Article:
If you’re Gen Z, the terms ‘virtue signalling’, ‘snowflake’, and ‘social justice warrior’ are likely familiar to you. They are part of a broader criticism known as ‘slacktivism’, a pejorative term which accuses young socially-conscious people, particularly students, of doing the bare minimum to support causes without really engaging in them.
In some ways, critics of ‘slacktivism’ have a point. When we hashtag and tweet about a cause, we run the risk of believing that we are contributing to social good despite likely having minimal effect.
Almost 170,000 of us have signed a petition calling for a reduction in tuition fees until face-to-face teaching resumes. We are yet to see a reduction in the fees, despite the support of UoM’s Student Union.
This social theory goes deeper than just a criticism of Gen Z: riot theory, which emerged out of Freud’s crowd behaviour theory, argues that some people will only riot if their doctor, MP and lawyer are rioting; for others, it only takes one other person to start rioting for them to join in.
We all exist somewhere on this spectrum, and the modern concept of ‘slacktivism’ points to this herd culture of following social justice issues as though it’s a trend.
— University of Manchester Students’ Union (@ManchesterSU) November 6, 2020
But Manchester students prove they are anything but. By contrast, their organised and decisive actions represent probably as much activism as one can achieve amidst a pandemic.
When students tore down the fences erected around Owens Park, they represented a demand for more comprehensive communication from the University. It was an example of the student population expressing their dissatisfaction with the University’s handling of the coronavirus pandemic as a whole – including provisions provided for isolated students and lack of mental health support.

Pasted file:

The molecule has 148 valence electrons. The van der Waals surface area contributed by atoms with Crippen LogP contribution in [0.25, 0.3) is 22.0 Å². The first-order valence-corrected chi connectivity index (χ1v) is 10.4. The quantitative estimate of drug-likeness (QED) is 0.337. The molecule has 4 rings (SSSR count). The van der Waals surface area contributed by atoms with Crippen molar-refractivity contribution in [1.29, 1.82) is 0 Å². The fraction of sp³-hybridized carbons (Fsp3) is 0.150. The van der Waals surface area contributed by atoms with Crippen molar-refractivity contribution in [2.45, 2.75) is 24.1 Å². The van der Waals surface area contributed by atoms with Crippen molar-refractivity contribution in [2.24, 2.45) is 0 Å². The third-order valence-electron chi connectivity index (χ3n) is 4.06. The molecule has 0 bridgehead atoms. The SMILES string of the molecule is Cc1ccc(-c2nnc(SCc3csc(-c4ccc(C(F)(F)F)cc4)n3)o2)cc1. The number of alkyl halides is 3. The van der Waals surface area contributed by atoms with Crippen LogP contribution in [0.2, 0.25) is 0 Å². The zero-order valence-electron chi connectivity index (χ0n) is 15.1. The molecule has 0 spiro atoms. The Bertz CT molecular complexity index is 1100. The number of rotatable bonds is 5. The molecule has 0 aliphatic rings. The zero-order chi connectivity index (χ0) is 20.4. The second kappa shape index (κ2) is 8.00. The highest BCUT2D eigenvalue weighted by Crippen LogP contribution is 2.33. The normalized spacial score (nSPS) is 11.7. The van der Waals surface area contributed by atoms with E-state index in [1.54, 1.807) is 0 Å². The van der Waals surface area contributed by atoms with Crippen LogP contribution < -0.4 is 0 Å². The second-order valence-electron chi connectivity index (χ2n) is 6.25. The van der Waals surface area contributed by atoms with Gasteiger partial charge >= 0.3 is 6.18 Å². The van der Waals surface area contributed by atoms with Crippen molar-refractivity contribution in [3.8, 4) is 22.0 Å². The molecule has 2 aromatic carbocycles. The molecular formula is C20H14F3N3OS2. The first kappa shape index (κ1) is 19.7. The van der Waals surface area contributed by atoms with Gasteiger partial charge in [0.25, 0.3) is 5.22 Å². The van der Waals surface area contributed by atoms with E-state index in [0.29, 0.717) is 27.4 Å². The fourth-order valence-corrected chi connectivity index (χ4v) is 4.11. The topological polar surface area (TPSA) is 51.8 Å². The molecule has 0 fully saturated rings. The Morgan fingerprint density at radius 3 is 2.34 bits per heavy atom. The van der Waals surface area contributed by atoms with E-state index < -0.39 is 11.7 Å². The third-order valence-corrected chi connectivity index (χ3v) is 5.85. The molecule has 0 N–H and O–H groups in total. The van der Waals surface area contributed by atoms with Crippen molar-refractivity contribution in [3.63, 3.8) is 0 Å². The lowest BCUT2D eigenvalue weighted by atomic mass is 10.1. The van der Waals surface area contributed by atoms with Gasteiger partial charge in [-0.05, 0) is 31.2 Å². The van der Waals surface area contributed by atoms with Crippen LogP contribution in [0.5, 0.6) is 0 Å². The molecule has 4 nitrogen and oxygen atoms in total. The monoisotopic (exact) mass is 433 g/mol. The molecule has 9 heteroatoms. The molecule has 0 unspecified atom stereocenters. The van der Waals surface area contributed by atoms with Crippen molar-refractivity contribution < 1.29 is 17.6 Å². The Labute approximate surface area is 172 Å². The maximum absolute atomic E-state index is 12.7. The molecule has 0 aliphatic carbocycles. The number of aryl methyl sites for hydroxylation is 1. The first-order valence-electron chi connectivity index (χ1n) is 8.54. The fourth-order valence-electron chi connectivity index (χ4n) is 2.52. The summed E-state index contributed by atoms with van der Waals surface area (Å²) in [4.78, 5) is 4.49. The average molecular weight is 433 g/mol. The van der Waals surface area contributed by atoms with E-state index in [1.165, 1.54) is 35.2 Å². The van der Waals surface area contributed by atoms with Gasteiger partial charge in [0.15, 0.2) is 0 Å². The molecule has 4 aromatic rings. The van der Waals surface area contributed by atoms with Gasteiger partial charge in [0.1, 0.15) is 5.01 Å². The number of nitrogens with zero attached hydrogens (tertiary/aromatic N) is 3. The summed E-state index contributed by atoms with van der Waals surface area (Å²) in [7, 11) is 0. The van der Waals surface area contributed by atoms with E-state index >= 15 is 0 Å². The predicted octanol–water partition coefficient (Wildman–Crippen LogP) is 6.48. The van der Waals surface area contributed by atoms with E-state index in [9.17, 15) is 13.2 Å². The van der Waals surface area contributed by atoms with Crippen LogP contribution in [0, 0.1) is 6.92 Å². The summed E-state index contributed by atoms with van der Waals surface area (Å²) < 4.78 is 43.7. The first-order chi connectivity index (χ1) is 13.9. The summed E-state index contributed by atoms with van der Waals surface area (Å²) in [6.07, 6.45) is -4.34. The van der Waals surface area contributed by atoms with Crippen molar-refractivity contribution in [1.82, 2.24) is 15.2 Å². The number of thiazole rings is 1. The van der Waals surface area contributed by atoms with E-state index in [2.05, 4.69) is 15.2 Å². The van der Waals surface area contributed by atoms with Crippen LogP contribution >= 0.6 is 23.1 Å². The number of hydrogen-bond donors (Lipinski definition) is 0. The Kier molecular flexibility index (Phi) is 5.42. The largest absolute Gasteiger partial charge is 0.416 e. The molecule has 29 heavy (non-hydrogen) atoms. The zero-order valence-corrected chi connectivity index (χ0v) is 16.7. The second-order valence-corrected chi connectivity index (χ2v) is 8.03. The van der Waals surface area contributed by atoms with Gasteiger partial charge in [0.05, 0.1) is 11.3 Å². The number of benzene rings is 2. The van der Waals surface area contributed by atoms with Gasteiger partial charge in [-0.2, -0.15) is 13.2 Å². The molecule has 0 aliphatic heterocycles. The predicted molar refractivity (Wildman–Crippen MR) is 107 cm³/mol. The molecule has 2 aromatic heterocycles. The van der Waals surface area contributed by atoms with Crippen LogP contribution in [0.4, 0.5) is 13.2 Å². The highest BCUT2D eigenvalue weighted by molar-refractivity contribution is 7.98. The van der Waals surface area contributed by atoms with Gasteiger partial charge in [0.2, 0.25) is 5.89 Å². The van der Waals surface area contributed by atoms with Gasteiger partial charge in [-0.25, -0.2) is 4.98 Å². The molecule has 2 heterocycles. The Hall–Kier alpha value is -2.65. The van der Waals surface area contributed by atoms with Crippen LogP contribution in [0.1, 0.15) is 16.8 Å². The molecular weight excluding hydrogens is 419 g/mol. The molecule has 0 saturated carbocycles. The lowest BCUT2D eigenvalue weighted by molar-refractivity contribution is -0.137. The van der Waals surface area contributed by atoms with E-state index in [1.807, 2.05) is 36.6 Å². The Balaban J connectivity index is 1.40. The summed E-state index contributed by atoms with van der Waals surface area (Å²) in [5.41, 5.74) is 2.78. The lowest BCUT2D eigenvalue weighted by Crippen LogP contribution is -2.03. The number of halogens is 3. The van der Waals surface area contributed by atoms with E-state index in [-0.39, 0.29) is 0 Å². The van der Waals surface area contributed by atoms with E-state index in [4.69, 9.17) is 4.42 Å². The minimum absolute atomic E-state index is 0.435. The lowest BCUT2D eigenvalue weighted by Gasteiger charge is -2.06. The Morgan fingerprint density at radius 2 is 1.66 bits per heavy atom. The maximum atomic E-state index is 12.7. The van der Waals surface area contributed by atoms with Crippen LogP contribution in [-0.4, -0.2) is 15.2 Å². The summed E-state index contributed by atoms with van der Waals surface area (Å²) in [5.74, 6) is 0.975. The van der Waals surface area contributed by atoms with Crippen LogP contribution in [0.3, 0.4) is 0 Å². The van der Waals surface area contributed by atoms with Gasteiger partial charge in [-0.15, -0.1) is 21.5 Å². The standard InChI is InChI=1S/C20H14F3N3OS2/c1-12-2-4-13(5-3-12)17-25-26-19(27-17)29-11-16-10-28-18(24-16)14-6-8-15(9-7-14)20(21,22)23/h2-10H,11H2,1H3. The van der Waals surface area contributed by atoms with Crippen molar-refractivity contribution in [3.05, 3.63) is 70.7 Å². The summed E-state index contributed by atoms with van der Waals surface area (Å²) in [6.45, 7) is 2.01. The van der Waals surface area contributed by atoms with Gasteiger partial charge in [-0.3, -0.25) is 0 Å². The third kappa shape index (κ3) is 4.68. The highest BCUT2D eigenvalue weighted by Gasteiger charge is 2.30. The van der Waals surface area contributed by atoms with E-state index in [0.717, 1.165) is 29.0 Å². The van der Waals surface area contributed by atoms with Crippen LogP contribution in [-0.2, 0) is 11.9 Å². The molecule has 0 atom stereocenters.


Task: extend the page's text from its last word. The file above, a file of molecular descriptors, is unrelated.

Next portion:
Student mental health was one of the main talking points of the protest; students felt the university hadn’t considered the distress and anger that would be caused by fencing them in, especially in the context of the wake of the death of Finn Kitson.
Protesting during a pandemic is precarious: students knew a retweet or a social media post wouldn’t suffice. They took action, and in doing so, we are beginning to see a number of changes being made, including a formal apology from Vice-Chancellor Dame Nancy Rothwell and a promise that no legal action will be taken against rent-strikers.
BREAKING: Massive crowds begin to gather at Manchester University Fallowfield halls in protest of 'lockdown' fencing pic.twitter.com/1UeYg0vk2C
— The Mancunion (@themancunion) November 5, 2020
The Internet Age may have made ‘virtue signalling’ easy, but Gen Z’s grasp of digital literacy has allowed groups such as SAFER to establish an activist network online.
The student-led activist group SAFER are establishing precise demands from the university, including a reduction of tuition fees to the Open University’s £6192 rate and risk assessments for staff still working on campus.
@OfficialUoM Totally inappropriate for 1000s of first years at Owens Park/Oak House #fallowfield to wake up to this. Young vulnerable teens away from home for the first time. Symbolism terrible. No comms sent out. You have a duty of care. #takedownthefences pic.twitter.com/yoTIzDmjeN
— martintorjussen (@martintorj) November 5, 2020
The New Yorker writer Malcolm Gladwell suggested that so-called slacktivism had erased cultural memory. Real activism, according to Gladwell, defined the social revolutions of the mid-twentieth century.
The sentiment of the student-led 1960 Greensboro sit-ins, which inspired many more non-violent sit-ins against racial segregation, had been lost in the social media revolution.
Gladwell is right to acknowledge the bravery of the African American men who protested against segregation, and their courage is certainly insurmountable by social media activism.
Some are suggesting we are seeing a renaissance period for student activism and protests. Despite the conditions of the pandemic which on the surface seem to isolate us, students are united, ossified, once again confirmed as key players in social change.